24-Texas Teachers Talk of “Trauma” at TribFest
Educators discuss the challenges of reopening schools, TEA head defends decision to administer STAAR tests
Ale Checka began teaching last week, but she's not just concerned with running a virtual classroom. The Ft. Worth teacher worries about her students returning with "so much trauma" – and she sees the return to in-person classes as an indictment of state leadership. "I don't think anybody who is responsible at the state level should ever hold public office again," Checka said.
"Anybody" presumably includes Texas Education Agency Commissioner Mike Morath, Checka's panelmate in the "Public Education in the Time of COVID" session, part of the monthlong, all-virtual 2020 Texas Tribune Festival. But everyone on the panel, including Morath, the superintendents, and the teachers, voiced concerns about reopening Texas schools.
The main focus was on the return to in-person instruction, a question Austin ISD has punted until October. Although most Texas students remain in digital classes, most districts offer some form of on-campus learning. The in-person ranks on the panel included Waco teacher Paige Stanford, who returns months after her school's principal died of COVID-19.
Both she and Checka were especially concerned with the stress and pain being experienced by children this fall. Most of these students have dealt with loneliness and isolation, a great enough burden. Unstable living environments, financial stress, or even deaths in the family can further worsen the situation for some children, Checka said. Some of her students haven't seen anyone outside their immediate family for months. The problem is not unique to Ft. Worth.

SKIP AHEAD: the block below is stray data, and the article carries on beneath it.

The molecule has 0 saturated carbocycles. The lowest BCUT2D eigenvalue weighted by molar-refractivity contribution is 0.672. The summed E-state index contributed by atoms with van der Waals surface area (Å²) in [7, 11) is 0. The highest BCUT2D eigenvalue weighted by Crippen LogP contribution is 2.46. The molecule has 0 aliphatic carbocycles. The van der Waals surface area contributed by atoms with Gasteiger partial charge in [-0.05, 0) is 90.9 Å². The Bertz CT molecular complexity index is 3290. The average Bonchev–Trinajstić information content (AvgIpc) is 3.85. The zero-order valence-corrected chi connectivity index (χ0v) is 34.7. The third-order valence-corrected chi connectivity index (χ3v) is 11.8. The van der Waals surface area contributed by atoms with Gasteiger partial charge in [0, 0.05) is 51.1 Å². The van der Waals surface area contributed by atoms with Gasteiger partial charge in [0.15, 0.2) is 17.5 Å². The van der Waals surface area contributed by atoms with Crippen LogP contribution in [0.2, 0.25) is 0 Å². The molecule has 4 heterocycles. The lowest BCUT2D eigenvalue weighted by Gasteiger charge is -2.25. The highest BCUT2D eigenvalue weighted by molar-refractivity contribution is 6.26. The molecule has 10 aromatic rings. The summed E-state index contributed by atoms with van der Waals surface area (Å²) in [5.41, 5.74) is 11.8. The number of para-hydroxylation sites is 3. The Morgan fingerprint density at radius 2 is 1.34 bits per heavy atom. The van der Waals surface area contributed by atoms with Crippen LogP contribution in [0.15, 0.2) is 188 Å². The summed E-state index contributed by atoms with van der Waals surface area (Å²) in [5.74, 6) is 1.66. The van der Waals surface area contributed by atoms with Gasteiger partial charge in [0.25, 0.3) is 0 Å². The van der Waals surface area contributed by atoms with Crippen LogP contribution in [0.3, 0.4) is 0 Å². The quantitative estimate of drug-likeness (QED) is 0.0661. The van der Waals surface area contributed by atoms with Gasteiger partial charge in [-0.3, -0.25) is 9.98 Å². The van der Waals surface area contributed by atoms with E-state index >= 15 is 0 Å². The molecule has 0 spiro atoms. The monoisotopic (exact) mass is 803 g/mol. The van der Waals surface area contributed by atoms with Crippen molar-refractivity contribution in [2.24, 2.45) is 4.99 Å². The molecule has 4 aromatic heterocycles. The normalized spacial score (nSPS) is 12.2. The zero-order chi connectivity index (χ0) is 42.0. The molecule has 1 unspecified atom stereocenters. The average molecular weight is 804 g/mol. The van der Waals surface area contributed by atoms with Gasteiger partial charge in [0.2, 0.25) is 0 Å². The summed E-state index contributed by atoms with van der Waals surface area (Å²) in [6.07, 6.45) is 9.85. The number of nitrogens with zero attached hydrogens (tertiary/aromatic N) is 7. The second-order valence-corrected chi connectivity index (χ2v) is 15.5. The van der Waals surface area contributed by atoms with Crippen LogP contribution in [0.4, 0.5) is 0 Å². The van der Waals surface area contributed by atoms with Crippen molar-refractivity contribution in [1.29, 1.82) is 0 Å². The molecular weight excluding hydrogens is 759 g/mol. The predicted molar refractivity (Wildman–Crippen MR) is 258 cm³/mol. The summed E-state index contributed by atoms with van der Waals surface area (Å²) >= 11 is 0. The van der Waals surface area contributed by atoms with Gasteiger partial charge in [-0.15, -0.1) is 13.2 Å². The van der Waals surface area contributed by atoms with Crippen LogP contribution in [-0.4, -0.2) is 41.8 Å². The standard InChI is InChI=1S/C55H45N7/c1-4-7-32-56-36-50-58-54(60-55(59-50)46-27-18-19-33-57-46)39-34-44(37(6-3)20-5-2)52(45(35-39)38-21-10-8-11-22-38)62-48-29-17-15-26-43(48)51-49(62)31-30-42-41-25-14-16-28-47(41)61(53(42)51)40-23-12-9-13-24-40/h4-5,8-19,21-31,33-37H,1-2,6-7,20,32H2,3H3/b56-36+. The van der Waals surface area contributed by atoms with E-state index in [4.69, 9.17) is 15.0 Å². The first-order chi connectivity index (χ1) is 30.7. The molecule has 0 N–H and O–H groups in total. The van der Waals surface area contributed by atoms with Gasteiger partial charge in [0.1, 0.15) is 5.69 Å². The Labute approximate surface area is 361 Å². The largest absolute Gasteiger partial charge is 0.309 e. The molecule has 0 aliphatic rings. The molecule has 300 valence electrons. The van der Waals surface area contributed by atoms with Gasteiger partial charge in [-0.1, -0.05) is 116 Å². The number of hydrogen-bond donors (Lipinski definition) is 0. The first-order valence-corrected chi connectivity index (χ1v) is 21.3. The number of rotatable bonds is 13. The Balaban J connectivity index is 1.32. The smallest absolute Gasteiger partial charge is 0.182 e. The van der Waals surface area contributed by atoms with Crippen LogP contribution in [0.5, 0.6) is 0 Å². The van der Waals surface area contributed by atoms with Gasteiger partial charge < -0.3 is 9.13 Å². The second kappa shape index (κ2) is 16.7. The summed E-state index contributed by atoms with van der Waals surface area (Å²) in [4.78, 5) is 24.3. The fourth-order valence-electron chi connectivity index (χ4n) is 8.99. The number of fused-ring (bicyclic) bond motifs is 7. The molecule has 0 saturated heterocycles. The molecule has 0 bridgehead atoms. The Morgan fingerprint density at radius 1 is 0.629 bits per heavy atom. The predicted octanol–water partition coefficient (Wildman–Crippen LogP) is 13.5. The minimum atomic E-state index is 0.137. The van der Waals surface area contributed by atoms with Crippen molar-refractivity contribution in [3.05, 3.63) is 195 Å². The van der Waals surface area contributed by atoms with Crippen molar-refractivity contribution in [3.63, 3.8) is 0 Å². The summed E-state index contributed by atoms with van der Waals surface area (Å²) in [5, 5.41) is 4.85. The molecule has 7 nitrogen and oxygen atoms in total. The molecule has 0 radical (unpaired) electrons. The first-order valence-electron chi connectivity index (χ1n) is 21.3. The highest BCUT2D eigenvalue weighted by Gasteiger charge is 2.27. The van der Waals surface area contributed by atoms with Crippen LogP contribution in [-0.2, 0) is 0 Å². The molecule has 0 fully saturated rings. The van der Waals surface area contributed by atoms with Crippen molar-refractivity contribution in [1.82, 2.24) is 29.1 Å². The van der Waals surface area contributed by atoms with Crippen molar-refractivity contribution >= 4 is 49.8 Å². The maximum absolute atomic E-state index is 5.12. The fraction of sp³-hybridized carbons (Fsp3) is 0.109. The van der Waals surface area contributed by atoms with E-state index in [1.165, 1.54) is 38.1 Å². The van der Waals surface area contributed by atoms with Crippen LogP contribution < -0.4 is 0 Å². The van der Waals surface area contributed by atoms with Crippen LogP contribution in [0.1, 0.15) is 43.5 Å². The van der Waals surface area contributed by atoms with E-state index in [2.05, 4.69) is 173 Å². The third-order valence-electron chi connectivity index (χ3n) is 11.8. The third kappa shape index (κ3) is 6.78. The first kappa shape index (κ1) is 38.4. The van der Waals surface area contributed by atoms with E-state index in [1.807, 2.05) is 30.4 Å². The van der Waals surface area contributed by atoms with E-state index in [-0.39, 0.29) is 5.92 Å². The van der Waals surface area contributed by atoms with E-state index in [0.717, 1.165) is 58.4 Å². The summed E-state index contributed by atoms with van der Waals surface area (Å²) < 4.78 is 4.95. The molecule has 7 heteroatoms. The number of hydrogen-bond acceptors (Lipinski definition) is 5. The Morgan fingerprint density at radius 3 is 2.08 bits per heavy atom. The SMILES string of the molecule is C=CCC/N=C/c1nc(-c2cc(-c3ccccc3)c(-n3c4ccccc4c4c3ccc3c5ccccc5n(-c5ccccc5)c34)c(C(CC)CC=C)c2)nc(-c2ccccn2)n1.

The challenge is complicated by the digital divide – that is, some students have computers and broadband internet access at home while others do not. There has been a rush, especially in urban districts like panelist Superintendent Michael Hinojosa's Dallas ISD, to distribute devices at full speed; broadband internet access has been a more difficult challenge, especially in rural areas.
TEA has waived the state's standardized STAAR tests as a graduation requirement for students, knowing the likely outcome for students without secure internet access. However, TEA will still administer the tests to evaluate schools and districts. The controversial decision was, Morath said, a way of investigating responses to the pandemic and a recognition that learning should not be on hold this year. But how teachers and schools will balance responses to student trauma and inadequate internet access with test preparation in a shortened virtual school year remains to be seen.
The “Public Education” panel is available for replay through the duration of the festival. Visit ttf20.sched.com to learn more.